"A team that potentially could be a player for Rendon and one that makes a lot of sense is Texas [Rangers]," Collier said. "Obviously the home state, coming into a new ballpark, they should have money to spend, and I think it's a place that he would want to play at."

Every player wants to get paid, but there are often intangible factors that convince them to take a discount. Whether it's comfortability, saving your owner money to keep a contender together or playing close to home, not every player is won over by a huge contract offer. 

While that may be the case with Strasburg, it doesn't appear Rendon puts as much stock in those things. 

"All those things we said about Strasburg in the comfort and the idea that he likes it [in Washington], I think those things are also true for Rendon," Collier said. "I think if all things were equal, I think the Nats would hold some sort of tiebreaker over most teams. The comfort of DC is probably in his factors but probably won't weigh as heavily as it will with Strasburg.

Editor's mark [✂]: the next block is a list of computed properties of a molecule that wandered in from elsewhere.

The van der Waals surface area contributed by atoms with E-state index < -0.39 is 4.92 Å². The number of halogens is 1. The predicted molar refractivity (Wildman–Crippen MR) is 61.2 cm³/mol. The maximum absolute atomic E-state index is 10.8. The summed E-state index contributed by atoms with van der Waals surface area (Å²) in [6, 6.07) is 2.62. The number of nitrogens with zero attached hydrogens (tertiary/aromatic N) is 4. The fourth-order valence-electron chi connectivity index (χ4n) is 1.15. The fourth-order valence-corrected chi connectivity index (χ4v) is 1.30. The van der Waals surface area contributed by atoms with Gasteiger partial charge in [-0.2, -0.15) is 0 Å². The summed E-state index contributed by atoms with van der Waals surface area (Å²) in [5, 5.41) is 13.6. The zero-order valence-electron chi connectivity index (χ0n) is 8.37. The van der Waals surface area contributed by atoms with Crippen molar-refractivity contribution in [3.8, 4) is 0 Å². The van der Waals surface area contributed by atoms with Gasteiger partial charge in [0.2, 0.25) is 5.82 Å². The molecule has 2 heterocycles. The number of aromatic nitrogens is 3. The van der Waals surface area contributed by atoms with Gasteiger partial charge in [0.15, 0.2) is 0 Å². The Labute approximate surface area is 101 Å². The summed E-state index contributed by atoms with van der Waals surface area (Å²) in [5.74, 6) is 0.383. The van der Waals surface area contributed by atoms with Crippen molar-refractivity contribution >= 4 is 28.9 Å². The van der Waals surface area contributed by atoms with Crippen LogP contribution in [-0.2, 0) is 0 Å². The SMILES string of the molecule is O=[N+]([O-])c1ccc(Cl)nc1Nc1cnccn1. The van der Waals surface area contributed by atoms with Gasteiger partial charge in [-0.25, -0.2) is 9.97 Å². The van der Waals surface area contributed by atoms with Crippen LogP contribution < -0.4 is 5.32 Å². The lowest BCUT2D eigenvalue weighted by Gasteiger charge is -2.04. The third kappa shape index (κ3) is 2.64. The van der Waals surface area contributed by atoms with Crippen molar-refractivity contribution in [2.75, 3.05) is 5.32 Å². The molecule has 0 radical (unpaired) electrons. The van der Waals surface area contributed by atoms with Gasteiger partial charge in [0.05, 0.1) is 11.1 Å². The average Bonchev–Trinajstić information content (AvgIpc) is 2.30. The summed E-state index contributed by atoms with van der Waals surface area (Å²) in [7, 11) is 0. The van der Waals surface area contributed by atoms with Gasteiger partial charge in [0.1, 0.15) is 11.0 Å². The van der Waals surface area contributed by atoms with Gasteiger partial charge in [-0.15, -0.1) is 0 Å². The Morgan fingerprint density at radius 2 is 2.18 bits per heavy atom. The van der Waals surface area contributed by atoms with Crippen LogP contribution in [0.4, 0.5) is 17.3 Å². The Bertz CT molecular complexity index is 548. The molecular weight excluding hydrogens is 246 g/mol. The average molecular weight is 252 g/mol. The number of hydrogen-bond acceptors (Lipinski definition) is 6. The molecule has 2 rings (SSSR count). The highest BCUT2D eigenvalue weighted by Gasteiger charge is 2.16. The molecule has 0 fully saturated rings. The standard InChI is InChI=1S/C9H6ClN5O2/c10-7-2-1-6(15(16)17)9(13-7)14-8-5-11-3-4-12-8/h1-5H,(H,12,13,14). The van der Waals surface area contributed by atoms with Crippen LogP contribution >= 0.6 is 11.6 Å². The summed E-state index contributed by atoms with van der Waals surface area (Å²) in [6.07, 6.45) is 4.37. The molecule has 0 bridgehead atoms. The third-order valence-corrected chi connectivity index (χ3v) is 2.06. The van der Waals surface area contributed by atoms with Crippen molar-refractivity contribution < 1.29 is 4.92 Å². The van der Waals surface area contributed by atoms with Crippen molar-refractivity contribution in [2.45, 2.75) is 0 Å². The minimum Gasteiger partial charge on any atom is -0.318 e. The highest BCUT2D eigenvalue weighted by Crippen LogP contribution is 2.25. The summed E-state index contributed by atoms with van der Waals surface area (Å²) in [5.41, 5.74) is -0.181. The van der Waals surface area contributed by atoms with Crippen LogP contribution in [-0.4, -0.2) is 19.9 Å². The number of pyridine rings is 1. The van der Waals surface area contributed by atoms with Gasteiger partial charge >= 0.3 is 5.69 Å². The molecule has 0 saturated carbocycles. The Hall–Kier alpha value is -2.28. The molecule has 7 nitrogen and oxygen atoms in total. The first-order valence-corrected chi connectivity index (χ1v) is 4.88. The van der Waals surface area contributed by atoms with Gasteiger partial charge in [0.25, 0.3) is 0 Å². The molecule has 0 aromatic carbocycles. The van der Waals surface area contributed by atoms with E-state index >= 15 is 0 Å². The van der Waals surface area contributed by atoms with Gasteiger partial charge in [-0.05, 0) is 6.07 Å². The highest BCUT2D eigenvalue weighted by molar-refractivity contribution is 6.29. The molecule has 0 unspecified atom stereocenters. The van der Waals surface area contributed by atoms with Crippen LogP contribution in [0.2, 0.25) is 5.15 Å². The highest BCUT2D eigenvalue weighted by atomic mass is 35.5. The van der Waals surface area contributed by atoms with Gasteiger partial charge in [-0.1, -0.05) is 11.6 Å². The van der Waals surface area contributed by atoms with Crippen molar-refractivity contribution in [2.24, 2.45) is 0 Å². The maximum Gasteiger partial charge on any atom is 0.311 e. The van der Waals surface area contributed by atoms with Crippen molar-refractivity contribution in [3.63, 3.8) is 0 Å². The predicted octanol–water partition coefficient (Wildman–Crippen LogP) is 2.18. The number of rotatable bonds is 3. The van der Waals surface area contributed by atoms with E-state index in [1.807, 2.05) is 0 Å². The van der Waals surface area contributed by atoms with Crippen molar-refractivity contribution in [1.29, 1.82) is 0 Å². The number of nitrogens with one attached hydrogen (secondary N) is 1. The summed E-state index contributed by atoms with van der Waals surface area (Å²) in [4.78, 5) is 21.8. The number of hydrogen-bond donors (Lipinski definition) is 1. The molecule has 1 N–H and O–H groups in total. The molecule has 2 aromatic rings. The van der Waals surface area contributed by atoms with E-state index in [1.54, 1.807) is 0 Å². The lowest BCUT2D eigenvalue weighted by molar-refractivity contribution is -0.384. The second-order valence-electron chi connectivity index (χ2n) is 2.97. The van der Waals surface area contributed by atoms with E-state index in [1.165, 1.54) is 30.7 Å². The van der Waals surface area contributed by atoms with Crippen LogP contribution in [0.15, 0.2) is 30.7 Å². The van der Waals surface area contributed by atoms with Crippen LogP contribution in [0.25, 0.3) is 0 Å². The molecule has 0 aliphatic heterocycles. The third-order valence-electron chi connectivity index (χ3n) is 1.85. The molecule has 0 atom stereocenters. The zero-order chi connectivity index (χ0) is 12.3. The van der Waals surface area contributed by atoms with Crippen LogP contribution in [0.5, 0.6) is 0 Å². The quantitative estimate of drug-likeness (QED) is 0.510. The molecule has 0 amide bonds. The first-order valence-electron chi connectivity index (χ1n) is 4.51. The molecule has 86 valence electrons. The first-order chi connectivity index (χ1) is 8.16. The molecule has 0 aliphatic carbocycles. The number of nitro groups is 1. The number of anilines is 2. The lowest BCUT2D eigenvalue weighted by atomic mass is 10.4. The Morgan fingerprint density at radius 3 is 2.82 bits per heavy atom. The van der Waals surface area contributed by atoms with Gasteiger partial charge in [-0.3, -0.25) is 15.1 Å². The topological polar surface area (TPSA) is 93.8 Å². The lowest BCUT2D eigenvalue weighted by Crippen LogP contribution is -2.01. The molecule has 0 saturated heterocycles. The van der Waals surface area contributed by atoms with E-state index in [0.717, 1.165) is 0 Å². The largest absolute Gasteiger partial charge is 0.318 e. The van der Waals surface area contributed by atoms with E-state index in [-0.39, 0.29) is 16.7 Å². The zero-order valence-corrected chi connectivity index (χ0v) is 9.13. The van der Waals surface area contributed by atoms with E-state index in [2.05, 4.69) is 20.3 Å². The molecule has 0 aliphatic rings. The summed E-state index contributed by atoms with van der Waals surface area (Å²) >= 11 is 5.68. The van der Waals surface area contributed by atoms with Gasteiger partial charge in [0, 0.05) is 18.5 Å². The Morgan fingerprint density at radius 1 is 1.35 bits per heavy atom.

"The money has to be equal if the Nats are going to be there," Collier said. 

So no matter how much the Nationals may want to bring both Rendon and Strasburg back for a team-friendly price, they'll have to play by the same rules as everyone else. 

If they don't want to pay up for Rendon, their options to replace him are notably slim. 

"Someone is going to throw a lot of money to Rendon," Collier said. "He’s been a 5, 6 win player per season and probably will be for the next few years. One of the best players in baseball is going to get some play, but not sure where."

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Ryan Zimmerman’s return to the Nationals is finally happening

Ryan Zimmerman’s return to the Nationals is finally happening

If Ryan Zimmerman did not return to the Nationals, he at least would have a future teaching how not to negotiate.